Human emotions are fragile and unless you understand when to act on someone’s emotions, you’ll not only fail to light the flame, but may destroy even the little spark that was there in the beginning.
Just like in any dance, timing is everything, even more important than moves or steps. Knowing the right time to act is not merely a matter of deciding what particular moment to make a move, rather it’s knowing how to draw out corresponding emotions from others.
Similar to how a dancer or musician will feel when his or her timing is off, your “timing” is off (too soon, or too late) when:
1. You find it hard to find common points of interest, whether personal or professional.
2. You are overwhelmed, confused, and anxious most of the time.
3. The other person is not showing genuine interest in trying to make a connection.
4. You feel that the other person is somehow holding back.
5. You feel like you are hitting your head on a dead wall.
5. Your relationship is plagued with “communication problems”, and no matter what you try, nothing works.
6. The other person tells you something is missing.
7. They suddenly break up with you when you thought all was going well.
When this happens, the common mistake many men and women make is dismiss how the other person feels and/or give some sort of advice or “small talk”. This creates even more disconnection.
The best course is:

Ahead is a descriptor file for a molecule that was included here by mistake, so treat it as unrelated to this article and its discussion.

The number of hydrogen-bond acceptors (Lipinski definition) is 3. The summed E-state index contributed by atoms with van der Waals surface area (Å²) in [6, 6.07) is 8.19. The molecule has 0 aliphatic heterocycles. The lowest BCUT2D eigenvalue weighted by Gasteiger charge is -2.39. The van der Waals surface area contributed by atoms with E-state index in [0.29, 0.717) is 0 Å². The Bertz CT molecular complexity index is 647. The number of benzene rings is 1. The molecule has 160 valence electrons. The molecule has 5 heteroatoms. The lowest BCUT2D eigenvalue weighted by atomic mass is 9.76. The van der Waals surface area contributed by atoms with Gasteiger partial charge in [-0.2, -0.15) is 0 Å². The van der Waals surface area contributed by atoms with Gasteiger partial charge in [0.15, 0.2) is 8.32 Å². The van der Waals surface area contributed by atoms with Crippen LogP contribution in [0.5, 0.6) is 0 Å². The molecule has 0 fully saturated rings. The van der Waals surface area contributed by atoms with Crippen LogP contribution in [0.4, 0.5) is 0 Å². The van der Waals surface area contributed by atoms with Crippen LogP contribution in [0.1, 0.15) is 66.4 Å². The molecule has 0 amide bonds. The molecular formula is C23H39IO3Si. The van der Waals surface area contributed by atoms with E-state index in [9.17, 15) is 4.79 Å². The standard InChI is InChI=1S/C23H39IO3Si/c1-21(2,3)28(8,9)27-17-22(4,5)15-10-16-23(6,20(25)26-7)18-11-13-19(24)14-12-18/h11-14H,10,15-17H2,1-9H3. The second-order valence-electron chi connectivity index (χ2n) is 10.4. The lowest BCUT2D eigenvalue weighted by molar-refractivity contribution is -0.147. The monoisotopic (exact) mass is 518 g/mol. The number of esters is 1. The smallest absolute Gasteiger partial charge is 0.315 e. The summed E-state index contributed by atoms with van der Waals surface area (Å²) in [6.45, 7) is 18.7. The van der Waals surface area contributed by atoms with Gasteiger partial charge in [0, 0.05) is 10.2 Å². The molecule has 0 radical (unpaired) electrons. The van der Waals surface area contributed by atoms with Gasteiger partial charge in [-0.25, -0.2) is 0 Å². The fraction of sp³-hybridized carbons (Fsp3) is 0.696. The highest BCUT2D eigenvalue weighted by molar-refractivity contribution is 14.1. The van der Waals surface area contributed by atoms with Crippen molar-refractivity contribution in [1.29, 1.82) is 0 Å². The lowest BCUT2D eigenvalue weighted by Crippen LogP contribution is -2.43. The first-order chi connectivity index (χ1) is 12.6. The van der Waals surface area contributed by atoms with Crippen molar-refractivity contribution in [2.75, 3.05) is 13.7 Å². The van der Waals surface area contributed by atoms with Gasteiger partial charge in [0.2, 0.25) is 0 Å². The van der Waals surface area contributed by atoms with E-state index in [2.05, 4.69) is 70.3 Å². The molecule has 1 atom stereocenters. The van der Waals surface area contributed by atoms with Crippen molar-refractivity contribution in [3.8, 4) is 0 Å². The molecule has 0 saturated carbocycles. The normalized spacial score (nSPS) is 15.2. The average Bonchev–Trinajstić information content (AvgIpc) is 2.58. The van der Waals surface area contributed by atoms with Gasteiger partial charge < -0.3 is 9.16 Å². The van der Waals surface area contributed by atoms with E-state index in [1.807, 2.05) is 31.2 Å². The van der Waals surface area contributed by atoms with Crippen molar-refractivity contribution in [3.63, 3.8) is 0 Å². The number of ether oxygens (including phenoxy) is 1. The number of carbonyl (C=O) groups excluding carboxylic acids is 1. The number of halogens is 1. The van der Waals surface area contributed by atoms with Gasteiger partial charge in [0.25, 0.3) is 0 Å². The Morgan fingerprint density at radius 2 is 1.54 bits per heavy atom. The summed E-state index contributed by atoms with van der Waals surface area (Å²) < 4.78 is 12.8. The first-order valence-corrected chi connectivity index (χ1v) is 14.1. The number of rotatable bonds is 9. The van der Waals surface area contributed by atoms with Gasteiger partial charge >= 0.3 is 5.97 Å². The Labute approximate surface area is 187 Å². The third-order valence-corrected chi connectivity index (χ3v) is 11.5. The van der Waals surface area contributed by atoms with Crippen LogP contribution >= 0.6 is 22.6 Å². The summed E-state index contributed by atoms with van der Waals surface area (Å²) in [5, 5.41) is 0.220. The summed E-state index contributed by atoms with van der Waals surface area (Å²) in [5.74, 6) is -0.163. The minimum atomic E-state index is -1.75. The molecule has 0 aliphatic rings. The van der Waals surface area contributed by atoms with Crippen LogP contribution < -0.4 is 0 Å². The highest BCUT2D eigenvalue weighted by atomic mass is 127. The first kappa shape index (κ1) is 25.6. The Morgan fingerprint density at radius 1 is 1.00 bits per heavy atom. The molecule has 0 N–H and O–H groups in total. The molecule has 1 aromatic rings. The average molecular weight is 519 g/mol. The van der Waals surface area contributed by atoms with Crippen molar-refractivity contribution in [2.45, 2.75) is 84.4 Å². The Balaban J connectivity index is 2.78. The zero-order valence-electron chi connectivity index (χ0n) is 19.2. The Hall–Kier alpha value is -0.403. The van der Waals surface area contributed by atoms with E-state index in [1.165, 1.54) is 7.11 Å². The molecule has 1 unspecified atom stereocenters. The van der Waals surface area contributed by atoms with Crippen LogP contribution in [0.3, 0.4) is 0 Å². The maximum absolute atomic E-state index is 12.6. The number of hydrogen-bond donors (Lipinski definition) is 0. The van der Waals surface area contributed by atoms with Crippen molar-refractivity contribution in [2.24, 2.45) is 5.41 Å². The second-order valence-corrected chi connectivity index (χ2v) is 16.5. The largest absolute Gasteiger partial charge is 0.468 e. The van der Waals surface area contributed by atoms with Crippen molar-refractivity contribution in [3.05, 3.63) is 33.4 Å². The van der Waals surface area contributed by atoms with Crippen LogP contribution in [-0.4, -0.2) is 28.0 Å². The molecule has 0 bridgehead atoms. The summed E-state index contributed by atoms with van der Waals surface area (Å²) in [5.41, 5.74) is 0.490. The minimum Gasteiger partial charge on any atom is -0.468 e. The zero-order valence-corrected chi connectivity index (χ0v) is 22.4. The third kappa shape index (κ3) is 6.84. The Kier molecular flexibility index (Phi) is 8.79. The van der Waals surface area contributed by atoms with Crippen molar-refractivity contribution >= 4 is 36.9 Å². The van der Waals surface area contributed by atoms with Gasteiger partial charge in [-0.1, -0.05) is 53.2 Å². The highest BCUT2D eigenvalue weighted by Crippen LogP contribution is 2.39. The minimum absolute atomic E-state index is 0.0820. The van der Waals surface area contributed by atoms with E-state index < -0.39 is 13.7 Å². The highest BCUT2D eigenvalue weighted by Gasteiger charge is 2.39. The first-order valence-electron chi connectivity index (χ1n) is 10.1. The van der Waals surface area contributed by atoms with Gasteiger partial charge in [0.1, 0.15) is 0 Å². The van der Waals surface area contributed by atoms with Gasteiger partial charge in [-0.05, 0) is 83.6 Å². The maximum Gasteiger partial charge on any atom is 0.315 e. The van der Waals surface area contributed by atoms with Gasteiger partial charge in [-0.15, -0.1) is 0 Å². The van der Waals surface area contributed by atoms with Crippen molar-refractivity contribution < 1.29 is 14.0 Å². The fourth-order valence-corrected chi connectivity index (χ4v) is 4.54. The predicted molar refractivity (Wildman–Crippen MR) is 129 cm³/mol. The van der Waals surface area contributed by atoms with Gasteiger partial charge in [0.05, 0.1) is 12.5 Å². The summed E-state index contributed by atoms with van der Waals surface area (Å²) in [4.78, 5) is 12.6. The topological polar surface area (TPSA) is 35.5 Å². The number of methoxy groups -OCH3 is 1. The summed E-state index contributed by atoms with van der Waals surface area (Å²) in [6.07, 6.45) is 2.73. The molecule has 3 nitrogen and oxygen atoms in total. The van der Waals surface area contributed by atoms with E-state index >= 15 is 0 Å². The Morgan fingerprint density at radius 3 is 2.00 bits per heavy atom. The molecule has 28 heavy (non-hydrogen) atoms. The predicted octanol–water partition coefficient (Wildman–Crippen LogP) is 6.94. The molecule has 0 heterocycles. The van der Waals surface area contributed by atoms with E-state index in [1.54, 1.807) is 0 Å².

1) Stop the noise in your head and listen to the silence in your heart. By this I mean stop trying to make this about something other than what it is. If you feel something is off, it is.
2) Listen not only to what is being said but also what is not being said. The same way we pick up the change of emotions in a musician’s song, the moment when one emotion changes to another cannot be so easily seen with physiological eyes (like observing body language), but by making genuine effort to become emotionally “one” with that person. Therapists and counselors do this all the time, and many of us do it when we are not focused on trying to create an impression, manipulate someone or play down what is happening.
For example, if the other person is talking about something that makes them sad, many of us will try to cheer them up and by so doing we are dismissing their sadness and/or playing it down. But if we are trying to emotionally connect with them, we will find ourselves feeling sad too. Their emotions become our emotions and their feelings our feelings, and our response will reflect the fact that we genuinely “know” how they feel because we are also feeling it in that same moment.
It’s “I feel you” that makes the other person feel emotionally connected to us. And the people we feel emotionally connected to are the people we are attracted to and want to be around. We don’t want to let them go because we think we may never experience that level of connection with someone else.